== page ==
Former Wake County teacher Bekah Brown loved her job—and she was good at it. But after five years of her career going nowhere, and 18 months of working weekends during a global pandemic, she made the tough decision to quit in June.
“It was really a bittersweet feeling when I finally decided, ‘OK, I’m not doing this anymore,’” Brown told the INDY. “Part of the culture of being a teacher is it attracts people who want to help, who are willing to sacrifice themselves to help their students, to help fellow teachers. It feels like you’re letting people down, especially in the middle of a pandemic when I know I’m not the only one putting in 20 plus extra hours a week.”
Brown wasn’t the only teacher who burned out this year. At the end of the 2020-21 school year, about 12.5 percent of employees in the Wake County school district—teachers and support staff—opted to leave. That’s a slight increase over the 2019-20 school year when about 11.3 percent of school employees resigned or retired.
The attrition rate last year was about on par with the rate before the pandemic—when about 12.8 percent of teachers and staff chose to leave in 2018-19—but the reasons teachers have for their leaving have changed.
The challenges of the coronavirus pandemic combined with a decade of cuts to public school funding have driven many teachers to resign or retire early, says Kristin Beller, president of the Wake County branch of the N.C. Association of Educators. The pandemic alone would have been an “overwhelming challenge” to teachers and staff, but systemic defunding of public schools made it a true crisis, Beller told the INDY.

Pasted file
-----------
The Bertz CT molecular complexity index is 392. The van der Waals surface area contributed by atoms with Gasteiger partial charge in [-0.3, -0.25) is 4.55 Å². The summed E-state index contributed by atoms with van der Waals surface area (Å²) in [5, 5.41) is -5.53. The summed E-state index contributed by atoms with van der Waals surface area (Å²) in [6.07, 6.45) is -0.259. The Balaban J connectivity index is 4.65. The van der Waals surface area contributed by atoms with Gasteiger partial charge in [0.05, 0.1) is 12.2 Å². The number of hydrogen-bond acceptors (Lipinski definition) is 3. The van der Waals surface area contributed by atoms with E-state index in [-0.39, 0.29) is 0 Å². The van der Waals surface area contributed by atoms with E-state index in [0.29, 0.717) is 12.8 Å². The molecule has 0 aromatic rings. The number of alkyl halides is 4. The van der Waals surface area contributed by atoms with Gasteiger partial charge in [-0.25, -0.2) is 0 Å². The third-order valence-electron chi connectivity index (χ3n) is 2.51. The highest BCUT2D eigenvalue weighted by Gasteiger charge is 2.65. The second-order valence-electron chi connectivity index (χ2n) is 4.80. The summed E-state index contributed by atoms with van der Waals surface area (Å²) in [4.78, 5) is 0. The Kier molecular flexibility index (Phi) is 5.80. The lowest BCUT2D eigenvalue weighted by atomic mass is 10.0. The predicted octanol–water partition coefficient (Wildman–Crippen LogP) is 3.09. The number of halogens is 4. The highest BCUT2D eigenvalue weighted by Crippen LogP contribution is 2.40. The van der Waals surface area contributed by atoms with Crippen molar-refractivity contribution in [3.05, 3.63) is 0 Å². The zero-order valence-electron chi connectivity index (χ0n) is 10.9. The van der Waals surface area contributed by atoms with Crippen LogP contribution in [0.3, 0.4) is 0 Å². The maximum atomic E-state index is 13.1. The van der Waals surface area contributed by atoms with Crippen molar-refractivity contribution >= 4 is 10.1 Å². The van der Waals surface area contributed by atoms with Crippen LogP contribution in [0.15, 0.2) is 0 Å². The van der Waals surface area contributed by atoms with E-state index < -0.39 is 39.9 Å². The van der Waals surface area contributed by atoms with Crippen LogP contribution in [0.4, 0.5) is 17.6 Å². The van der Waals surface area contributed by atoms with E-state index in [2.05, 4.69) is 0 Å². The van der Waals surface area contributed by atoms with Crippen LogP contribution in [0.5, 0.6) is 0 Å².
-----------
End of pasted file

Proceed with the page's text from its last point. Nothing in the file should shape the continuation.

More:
In the past decade, “we lost 8,000 instructional assistant positions,” Beller says. “We lost over 5,000 teacher positions that were cut from the state budget. We lost close to $70 million in textbook funding one year. We lost master’s pay, we lost longevity pay. Those are things that help retain people.
“The coronavirus pandemic is sort of like the straw that broke the camel’s back.”
That was certainly the case for Brown, who says she felt an enormous feeling of relief after resigning. Even after her first year of teaching, “The anxiety of having to go to school on Monday never went away,” she says. Brown was having panic attacks almost every Sunday night.